Scene 3 represents the majority of the rising action of the play. The scene opens at the beach, where palm leaves and stakes mark the land of Jero's church. A cross and rosary hangs from one of many empty bottles on the ground. Brother Jero is wearing a white velvet cape, standing with his divine rod. He first addresses the audience, saying that he is unsure how Amope found his house. He reveals that he had brought his fine cape from her, and that she did not originally question his ability to pay. Jero explains that he wished to procure such a cape so that his followers would call him “the velvet-hearted Jeroboam.” He aims to be known as “Immaculate Jero, the Articulate Hero of Christ’s Crusade.”
Jero suddenly becomes very angry at the prospect of having had to escape through his own window, and curses Amope. As he does, a young girl wearing little clothing passes by his sight. He explains that she basses by every morning before going to swim. Jero launches back into a monologue, admitting that he feels like “a shop-keeper waiting for customers.” He adds that his followers are “dissatisfied” because he keeps them so, referencing Chume specifically. Jero says that although Chume wants to beat his wife, Jero will never let him do so, because keeping him under Jero’s power means that he will not rebel.
The girl, now clean after swimming and with much better appearance, returns to walk back across the stage; Jero stares as she passes, calling it a “divine transformation.” He shouts to the Lord to pray for the power to resist temptation. As he leans over his knees with hands together, Chume arrives. Jero asks him to pray as well, and he submits. Together they invoke the Lord, Abraham, David, Samuel, Job, Elijah, and Jesus, becoming increasingly passionate. Finally, Jero stands up to address Chume and inquire why he is not at work in the morning. Chume says he has called in sick, and Jero sees that he wishes to pray to relieve his troubles. Speaking to the audience only, Jero refers to Chume’s excitement while praying as “animal jabber,” calling him crude but admitting this means that “he would never think of setting himself up as my equal.” He then mentions that most of his followers believe he lives on the beach, and that “it does them good to believe I am something of an ascetic.”
Jero returns to coax Chume into silent meditation, until Chume bursts out insisting that Jero must let him beat his wife. Jero says it is not the will of God, as Chume desperately insists, speaking in passionate pidgin, that his wife will be his downfall. Jero asks God to forgive Chume, calling him a sinner. He continues instructing Chume as other worshippers enter, joining in with the prayer. Jero says that Chume’s wife is his “heaven-sent ritual” and then begins to address the audience alone. He reveals that he prophesied that the first-arriving worshipper will become a chief in his town, and that another of his followers will become prime minister of a yet-to-be-formed Mid-North-East State. Another of his penitents desperately wants children. He turns back to his congregation, and summons Jero once again. The congregation begins to sing and dance, and Jero gives Chume bottles to fill with seawater.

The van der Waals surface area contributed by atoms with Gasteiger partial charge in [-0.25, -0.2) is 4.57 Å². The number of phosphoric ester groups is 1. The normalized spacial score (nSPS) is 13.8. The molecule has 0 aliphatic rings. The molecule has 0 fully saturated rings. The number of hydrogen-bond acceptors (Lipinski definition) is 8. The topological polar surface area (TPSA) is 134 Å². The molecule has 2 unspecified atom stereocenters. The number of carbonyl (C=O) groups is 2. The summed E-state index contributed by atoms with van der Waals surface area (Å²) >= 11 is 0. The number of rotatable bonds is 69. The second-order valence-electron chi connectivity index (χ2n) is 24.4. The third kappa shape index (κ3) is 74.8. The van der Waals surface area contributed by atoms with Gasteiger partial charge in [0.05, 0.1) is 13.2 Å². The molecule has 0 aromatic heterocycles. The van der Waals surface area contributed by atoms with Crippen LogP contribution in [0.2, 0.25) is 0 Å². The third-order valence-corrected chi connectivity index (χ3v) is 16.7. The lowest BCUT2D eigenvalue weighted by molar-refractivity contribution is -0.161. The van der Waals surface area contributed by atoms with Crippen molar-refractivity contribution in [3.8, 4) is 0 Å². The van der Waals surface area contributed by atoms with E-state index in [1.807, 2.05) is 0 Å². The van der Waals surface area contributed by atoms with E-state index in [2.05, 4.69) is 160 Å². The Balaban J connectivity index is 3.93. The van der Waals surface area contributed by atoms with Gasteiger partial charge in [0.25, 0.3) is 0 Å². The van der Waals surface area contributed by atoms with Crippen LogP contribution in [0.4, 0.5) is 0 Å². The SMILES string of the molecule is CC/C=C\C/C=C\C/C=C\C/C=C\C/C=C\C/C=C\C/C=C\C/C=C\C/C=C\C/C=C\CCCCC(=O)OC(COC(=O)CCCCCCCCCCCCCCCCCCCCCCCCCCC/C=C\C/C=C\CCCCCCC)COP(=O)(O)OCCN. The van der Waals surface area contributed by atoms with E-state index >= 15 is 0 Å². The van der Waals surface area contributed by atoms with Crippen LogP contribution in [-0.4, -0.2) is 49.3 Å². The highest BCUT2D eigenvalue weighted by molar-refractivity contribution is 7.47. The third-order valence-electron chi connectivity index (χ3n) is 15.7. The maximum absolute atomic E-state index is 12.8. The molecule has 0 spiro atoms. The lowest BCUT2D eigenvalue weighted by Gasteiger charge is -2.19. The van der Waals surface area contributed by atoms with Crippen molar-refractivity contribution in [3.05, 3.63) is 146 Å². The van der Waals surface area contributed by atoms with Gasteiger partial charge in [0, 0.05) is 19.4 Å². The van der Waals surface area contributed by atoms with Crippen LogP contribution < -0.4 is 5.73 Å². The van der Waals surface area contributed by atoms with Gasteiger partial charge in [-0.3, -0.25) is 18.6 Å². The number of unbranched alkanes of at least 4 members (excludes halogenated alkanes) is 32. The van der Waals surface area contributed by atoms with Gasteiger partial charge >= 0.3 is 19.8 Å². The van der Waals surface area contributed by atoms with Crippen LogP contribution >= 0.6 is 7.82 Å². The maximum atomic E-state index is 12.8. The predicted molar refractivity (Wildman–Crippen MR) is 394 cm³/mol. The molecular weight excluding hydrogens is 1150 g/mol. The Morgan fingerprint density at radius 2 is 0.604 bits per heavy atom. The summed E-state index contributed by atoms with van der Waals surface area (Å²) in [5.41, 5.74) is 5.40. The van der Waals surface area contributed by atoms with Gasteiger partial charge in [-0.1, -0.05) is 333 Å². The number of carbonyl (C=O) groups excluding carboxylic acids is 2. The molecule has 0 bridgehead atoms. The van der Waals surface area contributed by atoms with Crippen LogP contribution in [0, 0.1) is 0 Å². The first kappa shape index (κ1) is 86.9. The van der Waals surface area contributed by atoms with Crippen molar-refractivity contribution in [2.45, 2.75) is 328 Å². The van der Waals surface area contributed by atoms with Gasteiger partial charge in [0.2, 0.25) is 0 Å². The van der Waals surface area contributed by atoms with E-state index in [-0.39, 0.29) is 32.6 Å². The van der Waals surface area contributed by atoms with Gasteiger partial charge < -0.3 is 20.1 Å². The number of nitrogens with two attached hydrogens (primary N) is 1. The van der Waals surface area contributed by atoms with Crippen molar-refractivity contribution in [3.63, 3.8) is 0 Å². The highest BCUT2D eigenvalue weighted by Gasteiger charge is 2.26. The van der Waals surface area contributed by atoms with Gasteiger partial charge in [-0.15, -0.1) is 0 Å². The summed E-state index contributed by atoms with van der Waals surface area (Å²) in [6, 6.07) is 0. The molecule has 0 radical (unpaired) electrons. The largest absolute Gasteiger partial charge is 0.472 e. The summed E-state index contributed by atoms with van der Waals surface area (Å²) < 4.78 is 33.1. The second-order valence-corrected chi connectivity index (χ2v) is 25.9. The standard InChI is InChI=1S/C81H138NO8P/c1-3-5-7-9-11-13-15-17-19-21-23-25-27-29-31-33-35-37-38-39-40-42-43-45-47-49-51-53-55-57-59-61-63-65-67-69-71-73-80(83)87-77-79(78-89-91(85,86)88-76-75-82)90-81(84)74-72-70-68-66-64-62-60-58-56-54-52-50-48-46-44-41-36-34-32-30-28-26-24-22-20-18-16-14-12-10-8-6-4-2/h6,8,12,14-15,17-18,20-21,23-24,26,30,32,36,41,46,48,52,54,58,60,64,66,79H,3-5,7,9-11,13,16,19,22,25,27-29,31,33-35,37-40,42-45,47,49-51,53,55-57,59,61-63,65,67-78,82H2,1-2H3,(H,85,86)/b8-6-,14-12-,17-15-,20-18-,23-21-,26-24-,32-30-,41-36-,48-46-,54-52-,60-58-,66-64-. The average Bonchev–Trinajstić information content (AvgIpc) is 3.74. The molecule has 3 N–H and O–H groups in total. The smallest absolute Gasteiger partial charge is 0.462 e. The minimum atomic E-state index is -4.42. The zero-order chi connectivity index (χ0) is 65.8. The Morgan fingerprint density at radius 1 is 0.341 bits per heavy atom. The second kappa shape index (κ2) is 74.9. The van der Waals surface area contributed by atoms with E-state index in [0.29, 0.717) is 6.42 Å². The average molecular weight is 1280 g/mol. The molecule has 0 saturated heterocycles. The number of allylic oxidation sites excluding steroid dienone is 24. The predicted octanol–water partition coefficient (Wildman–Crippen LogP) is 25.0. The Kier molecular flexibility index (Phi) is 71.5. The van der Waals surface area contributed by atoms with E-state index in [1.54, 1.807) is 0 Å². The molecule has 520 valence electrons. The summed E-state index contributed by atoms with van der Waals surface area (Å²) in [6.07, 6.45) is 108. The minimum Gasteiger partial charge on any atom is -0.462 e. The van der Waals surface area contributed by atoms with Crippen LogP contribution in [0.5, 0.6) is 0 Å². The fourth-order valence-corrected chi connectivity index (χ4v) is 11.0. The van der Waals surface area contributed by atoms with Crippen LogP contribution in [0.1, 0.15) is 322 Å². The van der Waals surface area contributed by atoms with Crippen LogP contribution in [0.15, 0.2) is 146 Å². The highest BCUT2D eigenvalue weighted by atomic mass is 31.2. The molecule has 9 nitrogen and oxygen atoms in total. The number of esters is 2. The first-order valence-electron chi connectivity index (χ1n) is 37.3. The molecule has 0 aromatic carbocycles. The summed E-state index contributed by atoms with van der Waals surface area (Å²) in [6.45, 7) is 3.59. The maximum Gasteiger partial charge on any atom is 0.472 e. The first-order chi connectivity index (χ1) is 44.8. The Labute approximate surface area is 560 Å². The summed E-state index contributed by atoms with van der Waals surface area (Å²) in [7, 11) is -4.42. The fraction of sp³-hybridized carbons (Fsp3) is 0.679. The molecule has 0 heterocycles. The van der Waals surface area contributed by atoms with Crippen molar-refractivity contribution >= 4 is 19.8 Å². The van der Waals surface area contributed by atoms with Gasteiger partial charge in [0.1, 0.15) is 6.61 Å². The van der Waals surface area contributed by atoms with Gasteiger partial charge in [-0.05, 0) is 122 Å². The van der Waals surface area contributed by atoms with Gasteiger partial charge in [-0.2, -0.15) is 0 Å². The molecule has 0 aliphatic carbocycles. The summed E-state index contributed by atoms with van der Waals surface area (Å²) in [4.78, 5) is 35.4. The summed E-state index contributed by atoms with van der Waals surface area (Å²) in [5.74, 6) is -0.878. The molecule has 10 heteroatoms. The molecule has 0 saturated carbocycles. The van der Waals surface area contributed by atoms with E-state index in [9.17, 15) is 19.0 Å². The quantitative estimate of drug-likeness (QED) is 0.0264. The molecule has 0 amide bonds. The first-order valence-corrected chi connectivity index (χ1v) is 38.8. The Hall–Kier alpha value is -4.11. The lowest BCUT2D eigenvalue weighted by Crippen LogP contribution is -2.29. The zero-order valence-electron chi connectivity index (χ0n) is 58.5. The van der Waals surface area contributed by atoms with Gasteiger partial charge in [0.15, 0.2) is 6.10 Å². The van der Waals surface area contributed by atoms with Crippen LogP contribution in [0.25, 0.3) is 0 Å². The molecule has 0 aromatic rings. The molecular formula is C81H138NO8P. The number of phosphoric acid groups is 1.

As he leaves, the drummer boy runs onstage looking over his shoulder, followed by a woman, Jero’s neighbor, who is chasing him. Jero inquires what the drummer did; he has been accused of insulting the woman’s father but denies his guilt. They both run off stage quickly while Chume reenters with the water, which Jero intends to bless. But the two reappear, and Jero feels the obligation to run after them, leaving Chume with the task of blessing the water. Chume leads the chorus when one penitent separates herself from the group, shouting incoherently in spasm. Chume calls desperately for Jero, and unable to find him hesitantly sprinkles some of the holy water on the penitent and crosses her. He begins to ask for her forgiveness, and gaining confidence with the consistent cries of “Amen” from the congregation, continues on his own sermon asking God for future successes. As he is passionately speaking, the woman again enters, drums in hand. The drummer boy follows, begging for his drums to be returned. The penitent then points out Brother Jero’s return: He is bleeding, with his clothes torn.
Jero orders everyone to leave, so that he can pray for the “soul of that sinful woman” on his own. He tells Chume he is shocked that a woman would “dare lift her hand against a prophet of God” and that he’d sensed that women would cause him trouble today. Chume agrees, citing his experience with his wife (whom Jero still does not realize is Amope) in the morning. As Chume continues his story and Jero makes the connection that Chume’s wife is Amope, Jero alters his advice to Chume for his own benefit. He says that since Chume’s wife “seems such a wicked, willful sinner,” Chume must beat her. Chume is overjoyed, but Jero adds that he must do it within his own household. Jero capitalizes on Chume’s glee and blind trust by adding that the Son of God appeared to him and called Jero a knight: “He named me the Immaculate Jero, Articulate Hero of Christ’s Crusade,” he tells the gullible Chume. Chume leaves in awe, bidding farewell to “Brother Jero—the immaculate.” Jero is left on stage holding his cape.